“Having nuclear DNA gave us the opportunity to look at the genomes of these dogs and figure out what they were and where they came from,” she added.

A canine tune lost in the wild

New Guinea, the second largest island on Earth, is divided into the independent Papua New Guinea and the Indonesian-controlled West Papua. New Guinea singing dogs prefer sparsely populated areas in vast, thickly forested areas, which makes them extremely elusive. In fact, they’re so rare that some researchers believe Singers are now extinct in their native habitat of Papua New Guinea.

Aside from being rare and thought extinct in the wild, New Guinea singing dogs are pretty unique due to a number of features not found in modern dog breeds. Their spine is very flexible, almost cat-like so that they can actually climb trees in order to hunt birds, rabbits, and other prey. Their drive for predation is so strong that they can’t help themselves when they sense anything remotely resembling their favorite prey. So don’t let the fact that virtually all Singers have been raised in captivity fool you — they are by no means domesticated animals. Nor are Highland Wild Dogs.

“The Highland Wild Dogs are shy dogs. They’re not easily photographed or frequently seen. These three dogs that we were able to sample were in an area around a gold mine and they might have been attracted to come down because of food, for instance. But by and large, they stay at higher altitudes and further in,” Ostrander said.

New Guinea singing dog. Credit: Wikimedia Commons.

Of course, the most defining feature of New Guinea singing dogs is their unique vocalization ability, which makes their howls sound like they’re singing. Sometimes, when more Singers howl together, it can sound like a chorus.

Curious to hear what they sound like? Turn your volume down a notch and hit play below.

“They do have this harmonic, melodic sound that they make and that really distinguishes them from any other mammal on the Earth. It’s unusual, it’s pleasing,” Ostrander said. “It’s not clear why it evolved and it stayed. You can always speculate it’s a mating thing, but we don’t know that, honestly.”

“One of the most important things about these dogs is that they’re one of the only populations of actual wild dogs in the world. We have these Highland Wild dogs and we have dingoes. Most other dogs are just sort of feral domestic dogs and things like that. It’s kind of a very interesting group in that way. Are these dogs that have never lived with people or was it actually thousands of years ago they actually lived with people and have reverted to being wild? These are interesting questions when looking at these particular groups,” Dr. Heidi Parker of the National Human Genome Research Institute (NHGRI), who led the genomic analyses, told ZME Science.

Although virtually no Singers have been spotted in the wild for decades, on the Indonesian-side of the island, researchers have been able to capture and collect samples from 15 Highland Wild Dogs during 2016 and 2018 expeditions led by the New Guinea Highland Wild Dog Foundation. Blood samples from three individuals were used in the new study to sequence the Highland Wild Dog nuclear genome.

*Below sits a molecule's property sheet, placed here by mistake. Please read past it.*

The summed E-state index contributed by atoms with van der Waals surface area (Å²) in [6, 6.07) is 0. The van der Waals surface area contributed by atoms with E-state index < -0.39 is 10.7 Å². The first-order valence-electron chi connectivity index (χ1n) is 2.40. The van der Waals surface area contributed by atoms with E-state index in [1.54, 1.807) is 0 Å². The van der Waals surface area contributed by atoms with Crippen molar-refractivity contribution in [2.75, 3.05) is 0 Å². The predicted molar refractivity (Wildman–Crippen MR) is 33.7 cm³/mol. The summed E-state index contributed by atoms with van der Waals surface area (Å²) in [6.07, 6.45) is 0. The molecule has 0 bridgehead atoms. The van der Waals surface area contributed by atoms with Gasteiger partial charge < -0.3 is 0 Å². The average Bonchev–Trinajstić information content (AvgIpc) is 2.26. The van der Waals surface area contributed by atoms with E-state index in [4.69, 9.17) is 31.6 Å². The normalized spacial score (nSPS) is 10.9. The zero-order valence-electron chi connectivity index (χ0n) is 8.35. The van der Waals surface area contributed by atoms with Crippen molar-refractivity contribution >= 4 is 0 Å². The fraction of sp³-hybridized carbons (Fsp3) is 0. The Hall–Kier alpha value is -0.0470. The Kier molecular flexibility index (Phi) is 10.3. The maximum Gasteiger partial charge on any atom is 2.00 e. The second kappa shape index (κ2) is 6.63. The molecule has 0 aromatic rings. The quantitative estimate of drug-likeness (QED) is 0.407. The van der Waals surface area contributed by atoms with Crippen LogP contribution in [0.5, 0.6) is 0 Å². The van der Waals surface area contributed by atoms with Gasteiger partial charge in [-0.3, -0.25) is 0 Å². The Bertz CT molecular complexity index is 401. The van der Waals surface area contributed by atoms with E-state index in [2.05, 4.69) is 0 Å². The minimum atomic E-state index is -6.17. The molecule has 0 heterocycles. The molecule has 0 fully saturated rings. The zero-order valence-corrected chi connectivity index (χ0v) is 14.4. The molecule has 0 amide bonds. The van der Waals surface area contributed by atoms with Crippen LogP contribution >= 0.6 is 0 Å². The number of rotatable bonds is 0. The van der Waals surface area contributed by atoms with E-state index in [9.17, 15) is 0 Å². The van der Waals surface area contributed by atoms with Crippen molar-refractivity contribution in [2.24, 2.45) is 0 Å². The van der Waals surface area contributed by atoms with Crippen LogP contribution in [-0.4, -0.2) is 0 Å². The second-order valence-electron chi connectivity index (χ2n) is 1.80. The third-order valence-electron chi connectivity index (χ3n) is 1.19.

Two peas in a pod

Highland Wild Dogs are very physically similar to Singers and are believed to be even older than the New Guinea singing dogs. In fact, some believe that the Highland Wild Dogs is the direct ancestor of the New Guinea singing dog.

This hypothesis has been difficult to prove, until recently when researchers from NIH and NHGRI compared the genomes of both breeds, which are considered the oldest in the world.

Not surprisingly, the researchers found that the two breeds have very similar genetic sequences. Although their genomes aren’t identical, they much more closely resemble each other than any other canid known.

“In the tree of life, this makes them much more related to each other than modern breeds such as German shepherd or bassett hound,” Parker said.

“What we did is we looked at genetic markers on these dogs and compared them to a bunch of modern breed dogs, as well as village dogs from the area, and dingoes, and determined which ones they were most closely related to.”

“We found that Highland Wild Dogs had a lot in common with Papua New Guinea singing dogs, as well as the dingoes from Australia. Most importantly, the New Guinea singing dogs were most closely related to these Highland Wild Dogs.”

According to the researchers, the genomic similarities between the New Guinea singing dogs and the Highland Wild Dogs suggest that we’re dealing with the same breed.

Since all New Guinea singing dogs have been raised in captivity, there’s been a lot of inbreeding that reduced variations in the group’s DNA. But, essentially, the Highland Wild Dogs are the wild and original population of New Guinea singing dogs, this new study suggests. It’s just that the latter lost the genetic variation present in the wild population due to inbreeding.

“That would be expected because the conservation of the dogs only derived from eight or nine dogs and they’ve been inbred. And we do see about 30% of the Highland Wild Dog population is not seen in the captive New Guinea singing dog. What we don’t know is whether that 30% represents the original New Guinea singing dog-ness or is it a bit of admixture from the village dogs and things like that. We know it’s not very much if it is,” Ostrander said.